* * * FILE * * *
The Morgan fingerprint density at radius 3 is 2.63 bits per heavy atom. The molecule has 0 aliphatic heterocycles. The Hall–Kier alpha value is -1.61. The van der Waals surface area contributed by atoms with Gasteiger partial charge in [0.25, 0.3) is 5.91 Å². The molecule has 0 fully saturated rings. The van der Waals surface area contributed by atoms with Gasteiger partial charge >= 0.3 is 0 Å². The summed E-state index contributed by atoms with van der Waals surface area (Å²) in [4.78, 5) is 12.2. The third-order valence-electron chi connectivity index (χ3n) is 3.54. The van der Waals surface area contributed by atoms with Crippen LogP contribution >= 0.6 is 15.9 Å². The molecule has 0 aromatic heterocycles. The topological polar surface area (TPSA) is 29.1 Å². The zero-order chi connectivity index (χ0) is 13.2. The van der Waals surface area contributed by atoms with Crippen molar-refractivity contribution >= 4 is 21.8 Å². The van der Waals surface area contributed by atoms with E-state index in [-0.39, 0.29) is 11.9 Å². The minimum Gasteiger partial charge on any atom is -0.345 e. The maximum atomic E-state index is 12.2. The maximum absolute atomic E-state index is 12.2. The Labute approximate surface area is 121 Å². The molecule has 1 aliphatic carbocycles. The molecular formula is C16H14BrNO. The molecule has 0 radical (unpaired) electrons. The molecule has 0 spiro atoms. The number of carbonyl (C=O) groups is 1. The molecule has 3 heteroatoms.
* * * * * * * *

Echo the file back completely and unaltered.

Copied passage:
The Morgan fingerprint density at radius 3 is 2.63 bits per heavy atom. The molecule has 0 aliphatic heterocycles. The Hall–Kier alpha value is -1.61. The van der Waals surface area contributed by atoms with Gasteiger partial charge in [0.25, 0.3) is 5.91 Å². The molecule has 0 fully saturated rings. The van der Waals surface area contributed by atoms with Gasteiger partial charge >= 0.3 is 0 Å². The summed E-state index contributed by atoms with van der Waals surface area (Å²) in [4.78, 5) is 12.2. The third-order valence-electron chi connectivity index (χ3n) is 3.54. The van der Waals surface area contributed by atoms with Crippen LogP contribution >= 0.6 is 15.9 Å². The molecule has 0 aromatic heterocycles. The topological polar surface area (TPSA) is 29.1 Å². The zero-order chi connectivity index (χ0) is 13.2. The van der Waals surface area contributed by atoms with Crippen molar-refractivity contribution >= 4 is 21.8 Å². The van der Waals surface area contributed by atoms with E-state index in [-0.39, 0.29) is 11.9 Å². The minimum Gasteiger partial charge on any atom is -0.345 e. The maximum atomic E-state index is 12.2. The maximum absolute atomic E-state index is 12.2. The Labute approximate surface area is 121 Å². The molecule has 1 aliphatic carbocycles. The molecular formula is C16H14BrNO. The molecule has 0 radical (unpaired) electrons. The molecule has 0 spiro atoms. The number of carbonyl (C=O) groups is 1. The molecule has 3 heteroatoms.